Fire crews respond to residential blaze outside service district

Posted: Tuesday, July 20, 2010

Capital City Fire & Rescue responded Saturday to a residential structure fire at 24624 Glacier Highway, but was only authorized to handle the call because someone's life may have been at risk. Otherwise, firefighters are unable to assist.

"If there is a fire outside the fire service area and it is confirmed that all occupants are out of the structure, we will send a division chief and an ambulance just to make sure there are no injuries," CCFR Fire Chief Richard Etheridge said. "Because it is outside our service area and one of our fire fighters is injured, we may not be covered under workers compensation. But life safety is above everything. If we think there is someone we can rescue, then we will do what we can."

Such was the case Saturday. The residents weren't home when the fire began, but their car was, leaving neighbors to contemplate if the family was trapped inside.

The CCFR sent two pump engines from Lynn Canal and Auke Bay to the Glacier Highway location and sprayed water to cool down heavy equipment, structures, and brush near the burning trailer home. The property belonged to Dan Jorgensen, who was later contacted and accounted for. No one was inured. An investigation determined the fire cause could have been electrical.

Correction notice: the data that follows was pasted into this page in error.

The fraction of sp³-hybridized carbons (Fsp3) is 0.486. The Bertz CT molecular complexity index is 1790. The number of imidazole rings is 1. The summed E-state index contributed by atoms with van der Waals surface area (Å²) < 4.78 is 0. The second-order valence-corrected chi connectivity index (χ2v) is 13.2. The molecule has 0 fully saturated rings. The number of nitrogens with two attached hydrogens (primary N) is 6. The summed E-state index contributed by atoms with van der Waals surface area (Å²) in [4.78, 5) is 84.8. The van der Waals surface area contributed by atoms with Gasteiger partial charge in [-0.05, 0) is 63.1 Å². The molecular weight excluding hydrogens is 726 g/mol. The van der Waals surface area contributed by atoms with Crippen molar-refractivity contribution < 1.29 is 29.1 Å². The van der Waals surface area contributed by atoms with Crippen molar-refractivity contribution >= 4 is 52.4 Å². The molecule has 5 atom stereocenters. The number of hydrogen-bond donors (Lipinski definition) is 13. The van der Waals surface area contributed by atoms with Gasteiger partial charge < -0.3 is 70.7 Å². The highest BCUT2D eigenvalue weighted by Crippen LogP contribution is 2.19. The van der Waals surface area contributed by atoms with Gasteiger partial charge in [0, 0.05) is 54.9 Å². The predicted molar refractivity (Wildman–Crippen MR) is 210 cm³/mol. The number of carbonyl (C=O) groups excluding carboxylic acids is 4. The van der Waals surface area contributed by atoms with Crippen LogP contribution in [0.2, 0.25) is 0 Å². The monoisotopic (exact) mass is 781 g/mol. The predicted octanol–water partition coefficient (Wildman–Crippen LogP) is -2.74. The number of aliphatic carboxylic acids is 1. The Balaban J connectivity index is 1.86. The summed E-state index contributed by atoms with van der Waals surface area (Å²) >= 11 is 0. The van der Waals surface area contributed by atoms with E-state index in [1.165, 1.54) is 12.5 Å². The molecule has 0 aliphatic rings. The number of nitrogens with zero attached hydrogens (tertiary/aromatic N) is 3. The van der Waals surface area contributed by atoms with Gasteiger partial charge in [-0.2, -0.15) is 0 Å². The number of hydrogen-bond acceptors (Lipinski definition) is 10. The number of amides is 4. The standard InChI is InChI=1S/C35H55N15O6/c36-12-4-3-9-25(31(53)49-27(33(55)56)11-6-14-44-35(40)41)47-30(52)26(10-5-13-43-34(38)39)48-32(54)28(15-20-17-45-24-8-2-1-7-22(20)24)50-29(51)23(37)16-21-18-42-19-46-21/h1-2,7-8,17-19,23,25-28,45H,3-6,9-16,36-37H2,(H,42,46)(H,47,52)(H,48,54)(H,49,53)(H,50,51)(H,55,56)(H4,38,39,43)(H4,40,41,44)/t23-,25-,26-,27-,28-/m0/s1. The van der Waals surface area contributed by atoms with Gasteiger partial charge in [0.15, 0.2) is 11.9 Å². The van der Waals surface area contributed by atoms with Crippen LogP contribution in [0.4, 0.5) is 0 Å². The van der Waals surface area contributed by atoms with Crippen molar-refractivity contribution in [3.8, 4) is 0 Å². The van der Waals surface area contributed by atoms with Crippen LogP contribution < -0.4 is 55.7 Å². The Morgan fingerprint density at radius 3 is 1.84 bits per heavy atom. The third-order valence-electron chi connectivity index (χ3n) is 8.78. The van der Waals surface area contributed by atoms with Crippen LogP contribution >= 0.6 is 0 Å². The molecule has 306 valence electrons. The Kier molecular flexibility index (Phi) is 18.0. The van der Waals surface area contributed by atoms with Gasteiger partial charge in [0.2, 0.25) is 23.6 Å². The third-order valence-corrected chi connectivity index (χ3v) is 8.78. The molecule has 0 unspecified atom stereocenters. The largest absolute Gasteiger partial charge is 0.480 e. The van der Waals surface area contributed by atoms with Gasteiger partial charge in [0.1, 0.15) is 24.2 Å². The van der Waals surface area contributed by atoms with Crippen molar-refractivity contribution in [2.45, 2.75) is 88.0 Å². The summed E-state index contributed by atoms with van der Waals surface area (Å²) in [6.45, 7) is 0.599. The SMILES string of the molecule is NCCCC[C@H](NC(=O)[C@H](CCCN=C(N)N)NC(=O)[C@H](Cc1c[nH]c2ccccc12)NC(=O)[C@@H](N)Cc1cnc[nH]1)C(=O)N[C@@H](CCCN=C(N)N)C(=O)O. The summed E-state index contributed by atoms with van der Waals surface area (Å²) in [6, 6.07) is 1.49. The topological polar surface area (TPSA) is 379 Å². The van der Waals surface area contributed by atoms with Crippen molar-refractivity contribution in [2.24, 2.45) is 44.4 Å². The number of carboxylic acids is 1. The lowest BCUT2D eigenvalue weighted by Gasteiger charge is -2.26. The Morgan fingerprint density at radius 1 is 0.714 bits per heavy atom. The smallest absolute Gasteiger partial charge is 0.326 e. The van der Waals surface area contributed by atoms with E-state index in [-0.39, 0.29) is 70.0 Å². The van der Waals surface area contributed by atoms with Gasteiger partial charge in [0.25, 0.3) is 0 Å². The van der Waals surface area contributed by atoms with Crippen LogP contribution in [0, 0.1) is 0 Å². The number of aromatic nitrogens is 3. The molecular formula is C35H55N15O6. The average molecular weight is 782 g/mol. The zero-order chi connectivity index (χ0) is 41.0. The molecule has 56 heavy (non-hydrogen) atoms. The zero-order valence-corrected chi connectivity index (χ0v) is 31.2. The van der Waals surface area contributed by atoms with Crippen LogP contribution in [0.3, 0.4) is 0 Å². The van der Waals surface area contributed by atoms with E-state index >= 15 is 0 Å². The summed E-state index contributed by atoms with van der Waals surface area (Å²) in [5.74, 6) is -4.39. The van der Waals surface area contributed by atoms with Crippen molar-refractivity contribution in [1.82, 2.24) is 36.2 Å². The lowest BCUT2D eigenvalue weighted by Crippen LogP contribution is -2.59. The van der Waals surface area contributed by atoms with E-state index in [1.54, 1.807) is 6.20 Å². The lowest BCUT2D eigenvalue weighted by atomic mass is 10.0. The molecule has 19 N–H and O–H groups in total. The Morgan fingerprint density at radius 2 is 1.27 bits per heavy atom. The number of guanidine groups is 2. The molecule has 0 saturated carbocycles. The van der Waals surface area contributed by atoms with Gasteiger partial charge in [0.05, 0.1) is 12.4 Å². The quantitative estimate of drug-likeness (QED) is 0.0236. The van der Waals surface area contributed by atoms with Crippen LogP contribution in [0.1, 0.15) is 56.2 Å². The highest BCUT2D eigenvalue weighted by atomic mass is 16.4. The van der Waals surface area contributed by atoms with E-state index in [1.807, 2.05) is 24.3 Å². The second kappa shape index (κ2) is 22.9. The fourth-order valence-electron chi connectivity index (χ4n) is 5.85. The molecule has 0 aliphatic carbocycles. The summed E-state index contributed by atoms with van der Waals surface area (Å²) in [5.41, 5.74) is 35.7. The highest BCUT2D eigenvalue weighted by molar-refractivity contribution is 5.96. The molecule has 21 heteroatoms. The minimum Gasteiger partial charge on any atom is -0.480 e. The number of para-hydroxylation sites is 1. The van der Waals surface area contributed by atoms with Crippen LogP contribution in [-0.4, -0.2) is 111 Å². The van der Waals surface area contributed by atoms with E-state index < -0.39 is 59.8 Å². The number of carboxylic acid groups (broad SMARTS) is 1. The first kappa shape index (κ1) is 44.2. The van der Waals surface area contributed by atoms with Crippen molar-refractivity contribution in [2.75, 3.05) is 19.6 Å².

The fire service district stretches from the south end of Thane Road to mile 20 north of Juneau.

On Douglas Island, the Douglas boat ramp acts as the service marker to the south, and Eaglecrest lies just outside the northern service marker. The ski area's lodge, however, is in the service area because it sits on city property.

The CCFR does have a cooperative agreement with the forest service to do wild land fire fighting throughout the Tongass National Forest.

"We could deal with wildfires under the auspice of the forest service," Etheridge said. "This is the first fire I have dealt with in Juneau outside the service district boundaries."

Etheridge said while working as a state trooper outside Fairbanks, they dealt with service boundaries on a regular basis.

"It's not just terrible for the people that own the property," Etheridge said. "It is terrible for the fire fighters too, because we are used to being able to just charge in and deal with the situation. It is frustrating for everybody involved."

Some residents living outside the service district have adapted by installing sprinklers or homemade pump systems.

• Contact Klas Stolpe at

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